Rose Hill was one of the oldest structures on the East New Market map. The beautiful old home was demolished in 1973 to the dismay of local residents.
The Laskowski Papers by F. Arthur Laskowski - Rose Hill
To reach Rose Hill leave the intersection of the main street through East New Market and the road leading to Rhodesdale. Drive west on the Secretary – Rhodesdale road for about ¼ mile. At this point on the right or north side of the road is Rose Hill.
History – In Dorchester County there are a number of old dwellings dating back 150 to 200 years. Some of these were built by members of the old and prominent families of the county and it is a matter of regret that these old families, and in many cases even their names, have died out, although the homes in which they lived still stand. Among these ancient dwellings is Rose Hill, near East New Market, built around 1750.
While this old dwelling is interesting from a point of the ancient date of its construction, there seems nothing of historic interest connected with it, save that its former owners were connected with the early settlers of the county who were prominent in the social, political, and military life thereof. There were all intermarried with the old and prominent Hoopers, Ennalls, Ecclestons, and others.
From the oldest records the property seems to have been owned originally by the Hodson family, which was one of the oldest in the county. John Hodson or Hudson had a tract of land surveyed for himself on 24 November 1665. In 1674 he was one of the Gentleman Justices of the county and also received 600 pounds of tobacco for his military services against the Nanticoke Indians.
In 1696 we find that John Hodson was a member of the Board of Trustees of King William School in Annapolis. In the early days the Little Choptank River was called Hudson River and it was also after this family that Hudson Creek in the Neck Election District of Dorchester received its name.
During the latter part of the 18th century, Rose Hill was owned by the Ennalls family, who were related to the Hodsons by marriage. On 17 July 1804, it was purchased by Levin Lake, and in 1834, his son James sold it to Dr. John F. Houston.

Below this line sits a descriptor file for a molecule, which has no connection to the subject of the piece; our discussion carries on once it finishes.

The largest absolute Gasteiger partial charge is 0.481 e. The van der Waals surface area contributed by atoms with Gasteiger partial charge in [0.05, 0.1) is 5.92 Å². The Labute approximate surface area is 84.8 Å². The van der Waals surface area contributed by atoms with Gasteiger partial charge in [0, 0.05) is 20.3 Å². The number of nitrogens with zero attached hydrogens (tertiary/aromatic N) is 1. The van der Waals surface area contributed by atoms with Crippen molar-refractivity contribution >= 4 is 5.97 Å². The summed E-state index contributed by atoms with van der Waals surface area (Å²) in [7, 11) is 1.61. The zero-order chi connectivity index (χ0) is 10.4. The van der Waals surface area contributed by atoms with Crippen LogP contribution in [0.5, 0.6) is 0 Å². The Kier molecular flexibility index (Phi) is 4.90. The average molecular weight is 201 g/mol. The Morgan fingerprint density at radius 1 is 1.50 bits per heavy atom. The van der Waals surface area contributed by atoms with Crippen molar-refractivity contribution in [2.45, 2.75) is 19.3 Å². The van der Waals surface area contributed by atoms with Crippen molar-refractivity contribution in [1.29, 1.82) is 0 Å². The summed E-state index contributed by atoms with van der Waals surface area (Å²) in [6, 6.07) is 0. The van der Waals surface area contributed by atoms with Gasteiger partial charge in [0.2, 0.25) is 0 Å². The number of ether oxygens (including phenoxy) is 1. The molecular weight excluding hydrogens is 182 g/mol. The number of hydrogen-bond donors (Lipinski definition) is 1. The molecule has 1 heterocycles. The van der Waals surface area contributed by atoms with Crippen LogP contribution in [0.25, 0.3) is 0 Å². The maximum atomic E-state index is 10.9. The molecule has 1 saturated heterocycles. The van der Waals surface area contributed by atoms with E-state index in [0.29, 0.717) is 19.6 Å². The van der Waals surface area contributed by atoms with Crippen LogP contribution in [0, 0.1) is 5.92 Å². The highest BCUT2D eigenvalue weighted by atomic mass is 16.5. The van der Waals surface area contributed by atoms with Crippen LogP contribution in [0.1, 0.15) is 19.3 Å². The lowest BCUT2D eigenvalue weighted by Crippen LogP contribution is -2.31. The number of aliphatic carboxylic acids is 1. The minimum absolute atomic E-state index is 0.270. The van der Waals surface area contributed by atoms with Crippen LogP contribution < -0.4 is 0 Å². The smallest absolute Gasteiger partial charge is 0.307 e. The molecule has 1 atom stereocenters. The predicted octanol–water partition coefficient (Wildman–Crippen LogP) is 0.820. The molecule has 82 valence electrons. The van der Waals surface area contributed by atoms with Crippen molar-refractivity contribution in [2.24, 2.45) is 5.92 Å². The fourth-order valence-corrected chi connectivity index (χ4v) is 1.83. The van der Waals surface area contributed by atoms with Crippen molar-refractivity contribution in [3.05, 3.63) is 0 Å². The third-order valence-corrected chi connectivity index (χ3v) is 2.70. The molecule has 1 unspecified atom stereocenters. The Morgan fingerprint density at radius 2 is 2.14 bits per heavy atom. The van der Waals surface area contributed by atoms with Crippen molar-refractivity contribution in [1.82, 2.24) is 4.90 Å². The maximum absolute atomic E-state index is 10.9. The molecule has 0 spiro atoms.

Between that time and 3 March 1866 it had changed hands and on that date it was purchased by Ambrose Wilson, who some years later sold it to John Webster, who in turn sold it to his son, Samuel E. Webster. The property is now owned by Messrs. John and Fred Gore, grandsons of Ambrose Wilson, who purchased it for sentimental reasons as their mother was a daughter of Ambrose Wilson. Rose Hill is occupied by Mr. Russell Hubbard whose father, George Hubbard was at one time President of the Dorchester County Farm Bureau and one of the most progressive and successful farmers in the county.
Building – The dwelling was built about 1750, evidently by one of the Hodson family. It is built of brick and from its construction one can see that it was erected for a family of distinction. The building faces south; and at the front there is a small square porch. Entering the front door we find a hall to the front of the house. To the right of the hall is a very wide stairway with easily mounted stairs. Along the side of the stairway is attractive trim that not only adds to the beauty of the staircase, but breaks the monotony of what would otherwise be bare surface.
There is an old frame addition on the west side of the building and in this are the kitchen with the cook’s room above, dining room, and store rooms. From this section, the main part of the house is reached by going up two steps through an old paneled door. Here is what in ancient days was evidently the dining room. The ceiling in the brick part of the dwelling is very high – so high in fact , that it attracts the notice of the visitor.
The old dining room runs the depth of the house and though long, it is rather narrow. In this room is an old fireplace with paneled mantel. While the present kitchen, dining room, etc., are in the addition, this part is also very old and by no means of modern construction. The rooms are rather small with low ceilings. Off the old dining room is the large old living room on the north side or back of the house. This also has an old paneled fireplace. The hall to the front of the house is spacious enough for a comfortable room and in the old days was used for entertaining visitors as much as the other rooms.
Upstairs are three good sized bedrooms opening off the wide hall. In two of these are small fireplaces. The fireplace and chimney in one of these upstairs rooms is built in the wall as there is not fireplace in a similar place in the room below. The partition or wall of one of these rooms is of matched boards. The wide hall and stairway continue to the third floor. Here there is a good sized bedroom on the east side of the house, the west side being unfinished. To the rear or north of the house is an old brick diary formerly used for storing food as well as root crops. Beyond this is a very old frame meat house.